Adolescents in Constitutional Law
This chapter introduces how adolescents constitute a diverse group with different needs, abilities, and circumstances. It reveals how, despite that diversity, understanding the rights of adolescents requires beginning with a legal definition: it means viewing adolescents as youth who have reached puberty but have not yet reached 18 years of age—those considered “minors.” It then briefly details the legal system’s general approach to their rights and how legal developments have stalled. That failed development reveals how many freedoms go either ignored or unrecognized. The discussion then examines the obstacles that limit the development of adolescents’ rights, with those obstacles relating to adolescents’ abilities and place in society as well as the nature of rights themselves. The chapter ends by highlighting the importance of understanding the constitutional foundation of adolescents’ rights and by introducing the chapters that follow.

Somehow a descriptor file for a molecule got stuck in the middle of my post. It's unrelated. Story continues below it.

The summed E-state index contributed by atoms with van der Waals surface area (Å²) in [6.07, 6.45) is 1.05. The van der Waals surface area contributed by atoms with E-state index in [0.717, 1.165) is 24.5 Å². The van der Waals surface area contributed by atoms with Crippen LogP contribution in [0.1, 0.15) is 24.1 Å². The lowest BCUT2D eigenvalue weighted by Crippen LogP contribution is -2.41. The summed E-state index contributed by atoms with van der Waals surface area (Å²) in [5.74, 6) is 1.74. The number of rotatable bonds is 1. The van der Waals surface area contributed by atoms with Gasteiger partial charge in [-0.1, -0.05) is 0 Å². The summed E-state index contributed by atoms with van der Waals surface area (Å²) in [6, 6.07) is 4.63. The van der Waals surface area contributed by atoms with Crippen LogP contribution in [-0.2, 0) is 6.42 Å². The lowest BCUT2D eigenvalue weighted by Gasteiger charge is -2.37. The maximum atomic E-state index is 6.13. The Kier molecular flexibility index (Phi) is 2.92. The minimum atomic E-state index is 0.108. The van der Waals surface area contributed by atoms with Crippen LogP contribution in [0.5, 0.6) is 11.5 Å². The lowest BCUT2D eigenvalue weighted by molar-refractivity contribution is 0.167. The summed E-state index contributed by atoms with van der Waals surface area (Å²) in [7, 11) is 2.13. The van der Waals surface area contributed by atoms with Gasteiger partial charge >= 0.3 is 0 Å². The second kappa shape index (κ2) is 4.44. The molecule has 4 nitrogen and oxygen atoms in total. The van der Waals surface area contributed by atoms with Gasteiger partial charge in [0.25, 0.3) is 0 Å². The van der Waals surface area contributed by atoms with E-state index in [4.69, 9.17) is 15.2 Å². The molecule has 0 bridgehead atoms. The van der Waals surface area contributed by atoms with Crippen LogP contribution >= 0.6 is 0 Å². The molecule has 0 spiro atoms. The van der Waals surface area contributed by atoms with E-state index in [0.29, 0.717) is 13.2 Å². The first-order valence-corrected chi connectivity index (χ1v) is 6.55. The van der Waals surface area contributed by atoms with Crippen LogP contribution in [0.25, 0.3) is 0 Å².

KeywordsAdolescents Juvenile rights Children’s rights Minors
Some of the arguments in the third part of this chapter summarize materials from the first chapter of the author’s edited book Adolescence, Rapid Social Change and the Law (Levesque 2016) published by the same publisher as this book.
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